Nearly half of Americans fear identity theft because of their health care

Your healthcare information is costly — to you if it’s stolen, and to hackers when they steal it.

Almost half of Americans — 44 percent — are worried about their personal health care information being stolen, a new Xerox survey says. That’s despite the fact that nobody changes their passwords to protect against ID theft.

But 76 percent of Americans would still rather have their doctors share their health care information with them electronically, rather than another method like faxing. And 87 percent of respondents think “wait times to receive test results and diagnoses would decrease if providers were able to securely share and access digital patient information from various providers,” Xerox says.

“It’s clear patients are frustrated by the lack of care coordination and disjointed processes,” says Cees Van Doorn, Xerox’s senior VP of healthcare. “Our survey shows 19 percent of Americans would rather wait in line at the DMV than coordinate between different doctors’ offices to ensure they have all of their records and health information.”

So how can the doctor-patient relationship be streamlined without sacrificing personal data to scammers and breaches?

Xerox says there are ways health care professionals can digitize patient information that is secure and also a fast, easy way for patients to access their records. There are a few apps and wearable technology options that also help with doctors getting the data they need and patients managing to get personal information without fear of being hacked.

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How to protect yourself from ID theft

If you haven’t had your identity stolen, chances are you know someone who has, as 41 million Americans have experienced this personal data breach.

Start with the basics: shred old documents that have personal and/or sensitive information that aren’t necessary to keep around or may not be relevant anymore. Also avoid public, unsecured Wi-Fi networks. Use your data instead! After that, stick with a basic lists of don’ts:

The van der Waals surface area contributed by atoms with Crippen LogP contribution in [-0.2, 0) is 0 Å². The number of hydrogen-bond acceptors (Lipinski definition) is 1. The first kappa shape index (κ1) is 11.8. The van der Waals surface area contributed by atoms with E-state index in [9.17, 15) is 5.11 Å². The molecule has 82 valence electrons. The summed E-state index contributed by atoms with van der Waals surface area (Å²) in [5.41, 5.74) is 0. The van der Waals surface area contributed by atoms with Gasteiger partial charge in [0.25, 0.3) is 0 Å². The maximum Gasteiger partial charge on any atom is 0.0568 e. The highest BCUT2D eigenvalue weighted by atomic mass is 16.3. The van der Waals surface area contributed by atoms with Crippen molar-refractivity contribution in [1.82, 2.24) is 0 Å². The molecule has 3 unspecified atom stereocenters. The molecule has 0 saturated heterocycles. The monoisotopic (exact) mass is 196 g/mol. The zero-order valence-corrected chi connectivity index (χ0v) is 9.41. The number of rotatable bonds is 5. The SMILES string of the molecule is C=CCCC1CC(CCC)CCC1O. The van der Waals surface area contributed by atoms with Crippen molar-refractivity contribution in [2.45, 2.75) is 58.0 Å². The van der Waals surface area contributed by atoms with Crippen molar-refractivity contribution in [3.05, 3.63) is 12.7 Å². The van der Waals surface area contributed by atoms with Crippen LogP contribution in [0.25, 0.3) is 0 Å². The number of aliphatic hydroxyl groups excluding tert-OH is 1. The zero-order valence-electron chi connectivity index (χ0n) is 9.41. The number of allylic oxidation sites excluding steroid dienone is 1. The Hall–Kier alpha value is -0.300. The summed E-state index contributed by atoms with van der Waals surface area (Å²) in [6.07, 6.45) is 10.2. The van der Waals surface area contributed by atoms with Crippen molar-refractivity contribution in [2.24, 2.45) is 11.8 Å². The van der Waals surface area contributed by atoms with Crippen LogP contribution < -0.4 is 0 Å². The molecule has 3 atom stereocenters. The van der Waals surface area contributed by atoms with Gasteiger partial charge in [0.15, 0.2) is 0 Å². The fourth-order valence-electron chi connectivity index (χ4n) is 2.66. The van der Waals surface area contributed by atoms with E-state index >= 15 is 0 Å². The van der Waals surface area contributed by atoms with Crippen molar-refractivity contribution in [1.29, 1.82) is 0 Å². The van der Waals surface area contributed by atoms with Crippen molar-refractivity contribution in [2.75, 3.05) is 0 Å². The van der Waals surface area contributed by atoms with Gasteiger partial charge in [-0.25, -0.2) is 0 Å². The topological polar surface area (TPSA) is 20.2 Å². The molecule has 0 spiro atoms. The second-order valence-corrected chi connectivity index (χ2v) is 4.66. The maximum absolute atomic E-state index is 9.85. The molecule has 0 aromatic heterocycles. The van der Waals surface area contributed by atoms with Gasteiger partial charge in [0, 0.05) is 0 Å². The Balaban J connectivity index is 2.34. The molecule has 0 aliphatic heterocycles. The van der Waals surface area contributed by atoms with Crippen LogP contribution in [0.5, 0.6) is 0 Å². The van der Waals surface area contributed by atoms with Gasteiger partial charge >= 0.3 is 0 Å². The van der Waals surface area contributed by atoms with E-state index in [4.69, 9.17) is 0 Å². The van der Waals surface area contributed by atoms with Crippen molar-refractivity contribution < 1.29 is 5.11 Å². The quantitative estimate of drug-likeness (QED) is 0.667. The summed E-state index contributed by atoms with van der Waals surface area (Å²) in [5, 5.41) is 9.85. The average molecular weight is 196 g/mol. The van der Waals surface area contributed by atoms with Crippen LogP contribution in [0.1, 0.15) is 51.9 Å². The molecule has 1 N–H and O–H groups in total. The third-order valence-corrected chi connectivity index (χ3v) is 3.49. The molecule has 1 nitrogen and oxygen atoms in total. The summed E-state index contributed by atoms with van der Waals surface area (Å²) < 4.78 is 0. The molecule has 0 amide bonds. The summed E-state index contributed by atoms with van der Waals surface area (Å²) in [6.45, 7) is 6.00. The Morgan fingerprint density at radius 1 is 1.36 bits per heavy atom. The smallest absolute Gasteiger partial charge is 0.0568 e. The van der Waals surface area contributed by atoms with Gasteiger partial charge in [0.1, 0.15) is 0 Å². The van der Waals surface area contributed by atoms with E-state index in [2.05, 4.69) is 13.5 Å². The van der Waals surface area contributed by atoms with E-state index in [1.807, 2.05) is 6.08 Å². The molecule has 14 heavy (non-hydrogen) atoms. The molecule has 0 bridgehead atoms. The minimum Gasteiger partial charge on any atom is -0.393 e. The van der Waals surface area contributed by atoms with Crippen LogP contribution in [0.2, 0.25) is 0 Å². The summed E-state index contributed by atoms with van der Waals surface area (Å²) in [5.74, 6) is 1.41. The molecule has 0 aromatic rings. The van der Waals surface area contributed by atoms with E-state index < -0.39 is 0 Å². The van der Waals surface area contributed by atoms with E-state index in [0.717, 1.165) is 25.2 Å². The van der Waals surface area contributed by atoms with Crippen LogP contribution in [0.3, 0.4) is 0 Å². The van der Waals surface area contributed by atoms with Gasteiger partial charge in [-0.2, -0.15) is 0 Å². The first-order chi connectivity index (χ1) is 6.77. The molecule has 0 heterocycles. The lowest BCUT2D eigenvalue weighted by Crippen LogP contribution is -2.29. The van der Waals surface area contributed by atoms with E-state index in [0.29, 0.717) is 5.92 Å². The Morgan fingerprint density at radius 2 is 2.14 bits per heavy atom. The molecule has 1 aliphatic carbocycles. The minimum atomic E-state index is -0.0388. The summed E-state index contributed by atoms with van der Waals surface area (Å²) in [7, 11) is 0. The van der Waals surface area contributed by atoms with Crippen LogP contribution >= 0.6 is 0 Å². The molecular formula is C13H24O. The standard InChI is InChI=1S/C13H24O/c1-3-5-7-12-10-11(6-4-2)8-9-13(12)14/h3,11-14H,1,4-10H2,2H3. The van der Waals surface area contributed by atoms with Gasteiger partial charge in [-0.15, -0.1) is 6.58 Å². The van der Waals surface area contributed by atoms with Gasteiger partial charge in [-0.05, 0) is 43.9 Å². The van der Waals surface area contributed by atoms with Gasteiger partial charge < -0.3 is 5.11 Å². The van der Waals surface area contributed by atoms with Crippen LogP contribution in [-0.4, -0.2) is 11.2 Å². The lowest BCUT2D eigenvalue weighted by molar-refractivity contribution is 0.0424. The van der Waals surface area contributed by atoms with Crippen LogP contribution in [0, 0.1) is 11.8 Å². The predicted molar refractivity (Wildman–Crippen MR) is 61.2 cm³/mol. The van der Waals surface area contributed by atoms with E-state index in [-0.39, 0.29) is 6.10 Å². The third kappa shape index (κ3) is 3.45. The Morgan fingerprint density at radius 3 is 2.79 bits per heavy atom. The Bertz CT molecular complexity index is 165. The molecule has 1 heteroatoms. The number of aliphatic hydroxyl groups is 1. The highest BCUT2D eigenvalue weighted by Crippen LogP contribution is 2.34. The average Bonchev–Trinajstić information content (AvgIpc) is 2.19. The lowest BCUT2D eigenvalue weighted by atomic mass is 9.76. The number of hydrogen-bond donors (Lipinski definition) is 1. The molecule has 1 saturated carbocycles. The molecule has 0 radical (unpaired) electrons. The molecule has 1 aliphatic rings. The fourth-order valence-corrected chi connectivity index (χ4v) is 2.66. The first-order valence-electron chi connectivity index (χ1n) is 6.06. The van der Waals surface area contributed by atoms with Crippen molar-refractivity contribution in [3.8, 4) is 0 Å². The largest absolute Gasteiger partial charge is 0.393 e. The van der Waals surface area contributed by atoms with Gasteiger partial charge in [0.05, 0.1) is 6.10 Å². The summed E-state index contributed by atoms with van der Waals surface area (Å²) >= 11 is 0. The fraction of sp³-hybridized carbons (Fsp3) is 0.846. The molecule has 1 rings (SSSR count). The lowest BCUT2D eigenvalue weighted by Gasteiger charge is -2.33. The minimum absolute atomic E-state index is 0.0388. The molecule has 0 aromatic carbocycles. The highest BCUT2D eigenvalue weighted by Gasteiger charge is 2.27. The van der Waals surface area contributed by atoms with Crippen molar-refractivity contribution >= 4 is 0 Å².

• Don’t keep your Social Security card in your wallet.
  • Don’t give out personal information just because someone asks — find out what they need it for first. Even if you’re at work or the doctor’s office.
  • Absolutely avoid giving out personal information over the phone or online unless you can verify its security or you initiated contact, like your banking institution.
  • When you’re online, don’t open attachments (or even emails!) if you don’t know who it is from.
  • Don’t use the same password on multiple sites, and use a password generator to create difficult, hard-to-break combinations for every secure site you use. Remember: hackers believe if you use a password for one site, you will use it for many!
  • Speaking of passwords, change them at least once a year.
  • If you don’t use a password protection application (like 1Password), you may want to consider investing in one soon.
  • Digital and hard-copy records alike should be kept in a secure place at home.

See how at-risk you are for ID theft and make sure you’re taking the right precautions to stay safe.

Meet the Author

Dori Zinn

Dori Zinn

Writer

Zinn is a freelance journalist based in Fort Lauderdale, Florida.

Budgeting & Saving, Credit & Debt, News, Tech

health, identity theft

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Article last modified on May 4, 2017. Published by Debt.com, LLC . Mobile users may also access the AMP Version: Medical Records are Stolen Every Single Day - AMP.